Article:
Why I Love Faded Colours

High tea with vintage patchwork cosy.

During my gap year when I was 18, I worked in an orphanage in southern India. After washing my clothes, I’d hang them on the line in the blindingly bright courtyard where the relentless Tamil Nadu sun would beat down on them and dry them within what felt like minutes. Then one day I turned one of my tops inside out and realised that the reverse was now several shades lighter than it had been before. These garments had started off vibrant but had gone through a transformation, ending up pale and faded, bleached and whitened, like ghosted versions of their former selves. I was delighted!

Although I always have and always will love bright, vibrant colours, faded hues have been my favourite since that day. In a world where we are encouraged to buy clothes detergents that keep colours true and frame pictures behind museum-grade glass to stop the brightness bleeding away, I am still someone who thinks faded things rule. I am a complete faded object magpie.

When it comes to interiors, faded colours are really easy to live and work with. And although I take photos and collect ephemera in bold and jewelled colours wherever I see them, I see faded objects as The Colour File‘s trademark look. For faded, also read, ‘yellowed’, ‘preloved’ and often threadbare. When people take these to the charity shop or car boot sale because they’ve had their time, I’m there to give them a new lease of life (one man’s trash it definitely this woman’s treasure). Aesthetically, I don’t think you can beat these for a calming, colourful and sophisticated look.

Faded comes new as well as old, though – for example, I have had a long love affair with Manuel Canovas’s toile range, especially the La Musardierre fabric in Cyclamen (a romantic pink against pale green) and even when brights are in vogue it’s possible to find faded colours on the High Street, whether it’s Zara Home or M&S. On my Instagram feed and in this blog I’ll be showing you these wherever I can to help you learn to ‘love the fade’.

To kick-start things, I’m going to share with you some of my favourite faded looks. Please visit The Colour File often to see my new looks and discoveries. And follow my blog and give me feedback.

Thanks!

Martha x
The Colour File

 

An upcycled vintage corner cabinet
Once a dull piece of brown 1930s furniture bought at Chiswick Car Boot Sale, I gave it the kiss of life with Farrow & Ball’s Teresa’s Green and lined it with Colefax & Sons Hummingbirds (I managed to get a sizeable offcut from John Lewis when they let me loose with their massive wallpaper scissors – what a great day that was). A pleasing faded backdrop to some of my favourite faded finds.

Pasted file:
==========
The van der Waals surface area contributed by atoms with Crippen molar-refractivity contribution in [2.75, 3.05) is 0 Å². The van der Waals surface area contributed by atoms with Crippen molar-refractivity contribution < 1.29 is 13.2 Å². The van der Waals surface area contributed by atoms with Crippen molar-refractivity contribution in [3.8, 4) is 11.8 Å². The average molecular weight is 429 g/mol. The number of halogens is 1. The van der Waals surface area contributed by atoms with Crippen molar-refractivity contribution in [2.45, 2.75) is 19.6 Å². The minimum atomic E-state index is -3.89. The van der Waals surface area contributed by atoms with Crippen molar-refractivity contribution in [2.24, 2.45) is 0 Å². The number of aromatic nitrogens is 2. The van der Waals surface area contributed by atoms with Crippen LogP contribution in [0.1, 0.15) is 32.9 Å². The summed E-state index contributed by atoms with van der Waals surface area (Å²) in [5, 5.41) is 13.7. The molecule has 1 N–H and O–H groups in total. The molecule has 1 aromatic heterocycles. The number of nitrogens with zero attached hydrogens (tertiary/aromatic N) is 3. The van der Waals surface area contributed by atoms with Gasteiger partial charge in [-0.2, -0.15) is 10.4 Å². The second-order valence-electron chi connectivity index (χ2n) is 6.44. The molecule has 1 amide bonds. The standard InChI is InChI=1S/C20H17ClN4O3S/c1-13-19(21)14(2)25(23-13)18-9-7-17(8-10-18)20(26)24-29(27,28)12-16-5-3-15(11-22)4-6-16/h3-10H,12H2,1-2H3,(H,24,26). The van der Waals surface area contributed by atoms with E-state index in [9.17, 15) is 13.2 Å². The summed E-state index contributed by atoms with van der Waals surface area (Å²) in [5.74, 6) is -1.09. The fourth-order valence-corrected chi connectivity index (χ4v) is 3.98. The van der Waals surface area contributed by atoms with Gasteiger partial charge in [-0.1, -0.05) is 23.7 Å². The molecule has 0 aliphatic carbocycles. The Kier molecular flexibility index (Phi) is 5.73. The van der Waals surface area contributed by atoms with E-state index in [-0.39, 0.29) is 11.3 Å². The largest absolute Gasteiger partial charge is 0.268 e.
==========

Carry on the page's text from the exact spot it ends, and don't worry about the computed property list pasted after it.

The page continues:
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Pale and interesting vintage books
My Mum and Dad’s faded Penguin Classic books were a big part of my childhood. Shelf after shelf of them, I had little idea what they were about when I was really young – all I knew was that I loved what they looked like (I was definitely guilty of judging a book by its cover) . Piled up or cosying up next to each other on a bookshelf, the faded colours and patterns make my heart sing.

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Crocheted and knitted granny blankets
Some are a random explosion of faded colours with occasional flashes of bright cerulean blue, ruby red or fuchsia pink, while others are bordered with black and others are a random patchwork of clashing yet happy-to-be-together colours. Whatever colour combinations or patterns, I cannot resist collecting these.

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Vintage patchwork quilts
I went through a phase of buying these in abundance even though I didn’t have enough beds to put them on. But that doesn’t seem to matter. I change them over once in a while so I can enjoy them all in turn. However, my favourite is this threadbare beauty that I still stand and stare at when it’s flung out on my bed, even though I bought it more than a decade ago. The colours are phenomenal.

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